Richard Charles Motz (12 January 1940 – 29 April 2007) was a New Zealand cricketer. A right-arm fast bowler and hard-hitting lower order batsman, Motz played 32 Test matches for the New Zealand cricket team between 1961 and 1969. He was the first bowler for New Zealand to take 100 wickets in Test cricket.
Dick Motz hitting a six against the MCC in 1960-61
|Full name||Richard Charles Motz|
|Born||12 January 1940|
Christchurch, New Zealand
|Died||29 April 2007 (aged 67)|
Christchurch, New Zealand
|Test debut (cap 92)||8 December 1961 v South Africa|
|Last Test||21 August 1969 v England|
Source: Cricinfo, 1 April 2017
Motz was born in Christchurch. He was educated at North New Brighton primary school and Linwood High School, excelling as an all-rounder at both. He also played rugby, tennis, badminton and golf. He played as full-back for the New Brighton rugby team for two years after leaving school.[dead link]
He played domestic cricket for Canterbury, making his debut in the Plunket Shield in 1957, while still a schoolboy, taking 4 for 40 at his first outing. He made his reputation as a hostile fast bowler, and a big-hitting lower order batsman.
His best first-class performances were in New Zealand domestic cricket. He took 8 wickets for 61 runs against Wellington in 1966-67, and scored 103 not out against Otago in 1967-68, making his only first-class century inside an hour. On tour to Australia in 1967-68, he scored 94 against South Australia, including 76 runs from boundaries (6 sixes and 10 fours).
He was one of five New Zealand players and seven South Africans to make their Test debut in the 1st Test at Durban in December 1961. He took 81 wickets on the tour, at a bowling average of 19, including 19 wickets in the five Tests.
He took five wickets in an innings five times in Tests, once in England and twice at home against each of India and West Indies. He was also a handy lower-order batsman, scoring three Test half-centuries, all at home against England.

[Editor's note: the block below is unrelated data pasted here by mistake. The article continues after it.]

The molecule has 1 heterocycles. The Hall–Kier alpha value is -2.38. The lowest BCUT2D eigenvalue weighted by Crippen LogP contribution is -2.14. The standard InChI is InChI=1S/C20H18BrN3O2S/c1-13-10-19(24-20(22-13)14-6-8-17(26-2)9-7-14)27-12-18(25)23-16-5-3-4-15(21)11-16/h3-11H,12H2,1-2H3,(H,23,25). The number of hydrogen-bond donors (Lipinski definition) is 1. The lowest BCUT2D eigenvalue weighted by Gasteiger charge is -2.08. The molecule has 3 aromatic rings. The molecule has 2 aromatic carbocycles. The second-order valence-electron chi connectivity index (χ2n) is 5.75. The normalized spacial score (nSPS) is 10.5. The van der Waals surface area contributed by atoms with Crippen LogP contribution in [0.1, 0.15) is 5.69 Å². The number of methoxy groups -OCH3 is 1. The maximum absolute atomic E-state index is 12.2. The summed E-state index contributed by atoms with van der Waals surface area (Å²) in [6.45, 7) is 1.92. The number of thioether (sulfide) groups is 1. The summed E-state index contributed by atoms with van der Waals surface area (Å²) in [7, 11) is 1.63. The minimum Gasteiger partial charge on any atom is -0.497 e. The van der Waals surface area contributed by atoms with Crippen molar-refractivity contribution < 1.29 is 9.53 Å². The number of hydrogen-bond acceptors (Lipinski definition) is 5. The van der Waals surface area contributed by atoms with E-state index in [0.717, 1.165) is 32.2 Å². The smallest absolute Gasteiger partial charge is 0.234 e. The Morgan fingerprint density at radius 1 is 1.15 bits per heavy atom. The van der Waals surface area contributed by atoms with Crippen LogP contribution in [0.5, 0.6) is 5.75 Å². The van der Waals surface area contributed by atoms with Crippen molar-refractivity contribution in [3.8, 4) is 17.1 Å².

In 1968, he was the first bowler to be banned from bowling in a Test due to running on the wicket. In his last Test, the third Test against England at The Oval in August 1969, Motz became the first New Zealand bowler to take 100 Test wickets when he trapped Phil Sharpe leg before wicket (his only wicket of the match).
Motz's playing career ended at the age of 29, after he was found to have a displaced vertebra – indeed, he had been playing with a bad back for over a year. After his retirement from cricket, he became a taxi driver. He also ran a sports business, and then ran a pub in Timaru. In later years, he put on considerable weight, ending over 30 stone.
He was inducted to the New Zealand Sports Hall of Fame in 1997.
He was married twice. His first marriage, to cricketer Loretta Todd, ended in divorce in 1987. They had a son and two daughters. His son, Wayne, was murdered in 1989. He remarried, to Josephine Cole.
- "Captain calypso". ESPN Cricinfo. Retrieved 16 January 2019.
- R. T. Brittenden. "1966 Wisden Cricketers of the Year - Dick Motz". Wisden. ESPNcricinfo. Retrieved 22 July 2017.
- Obituary, The Daily Telegraph, 7 May 2007
- Scorecard, Canterbury v Northern Districts, Plunket Shield 1957/58, from CricketArchive.
- Scorecard, Canterbury v Wellington, Plunket Shield 1966/67, from CricketArchive.
- Scorecard, Canterbury v Otago, Plunket Shield 1967-68, from CricketArchive.
- Obituary Archived 1 October 2007 at the Wayback Machine, The Independent, 11 May 2007
- Scorecard, South Australia v New Zealanders, November 1967, from CricketArchive.
- Scorecard, South Africa v New Zealand, 1st Test, 1961-62, from Cricinfo.
- Former fast bowler Dick Motz dies, Cricinfo, 29 April 2007.
- Scorecard, England v New Zealand, 3rd Test, 1969, from Cricinfo.
- Profile from CricketArchive.
- AAP (30 April 2007). "NZ cricketer Dick Motz dead at 67". The Sydney Morning Herald. Retrieved 29 April 2007.